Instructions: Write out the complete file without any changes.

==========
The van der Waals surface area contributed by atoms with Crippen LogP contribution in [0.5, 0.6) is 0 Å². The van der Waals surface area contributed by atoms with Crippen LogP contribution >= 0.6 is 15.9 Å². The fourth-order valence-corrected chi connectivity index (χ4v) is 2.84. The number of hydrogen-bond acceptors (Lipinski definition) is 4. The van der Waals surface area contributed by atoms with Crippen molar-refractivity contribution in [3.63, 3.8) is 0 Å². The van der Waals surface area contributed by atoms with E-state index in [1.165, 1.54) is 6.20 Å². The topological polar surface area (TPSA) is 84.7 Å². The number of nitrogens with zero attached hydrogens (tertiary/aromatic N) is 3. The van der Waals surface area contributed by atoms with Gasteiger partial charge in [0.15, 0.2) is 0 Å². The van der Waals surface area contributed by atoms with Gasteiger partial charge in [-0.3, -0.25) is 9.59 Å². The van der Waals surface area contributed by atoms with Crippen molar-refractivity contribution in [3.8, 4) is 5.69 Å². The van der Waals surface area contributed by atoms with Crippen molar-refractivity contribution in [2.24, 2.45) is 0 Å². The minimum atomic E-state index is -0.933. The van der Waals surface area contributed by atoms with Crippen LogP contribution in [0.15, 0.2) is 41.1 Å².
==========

The van der Waals surface area contributed by atoms with Crippen LogP contribution in [0.5, 0.6) is 0 Å². The van der Waals surface area contributed by atoms with Crippen LogP contribution >= 0.6 is 15.9 Å². The fourth-order valence-corrected chi connectivity index (χ4v) is 2.84. The number of hydrogen-bond acceptors (Lipinski definition) is 4. The van der Waals surface area contributed by atoms with Crippen molar-refractivity contribution in [3.63, 3.8) is 0 Å². The van der Waals surface area contributed by atoms with E-state index in [1.165, 1.54) is 6.20 Å². The topological polar surface area (TPSA) is 84.7 Å². The number of nitrogens with zero attached hydrogens (tertiary/aromatic N) is 3. The van der Waals surface area contributed by atoms with Gasteiger partial charge in [0.15, 0.2) is 0 Å². The van der Waals surface area contributed by atoms with Gasteiger partial charge in [-0.3, -0.25) is 9.59 Å². The van der Waals surface area contributed by atoms with Crippen molar-refractivity contribution in [3.8, 4) is 5.69 Å². The van der Waals surface area contributed by atoms with Crippen molar-refractivity contribution in [2.24, 2.45) is 0 Å². The minimum atomic E-state index is -0.933. The van der Waals surface area contributed by atoms with Crippen LogP contribution in [0.15, 0.2) is 41.1 Å².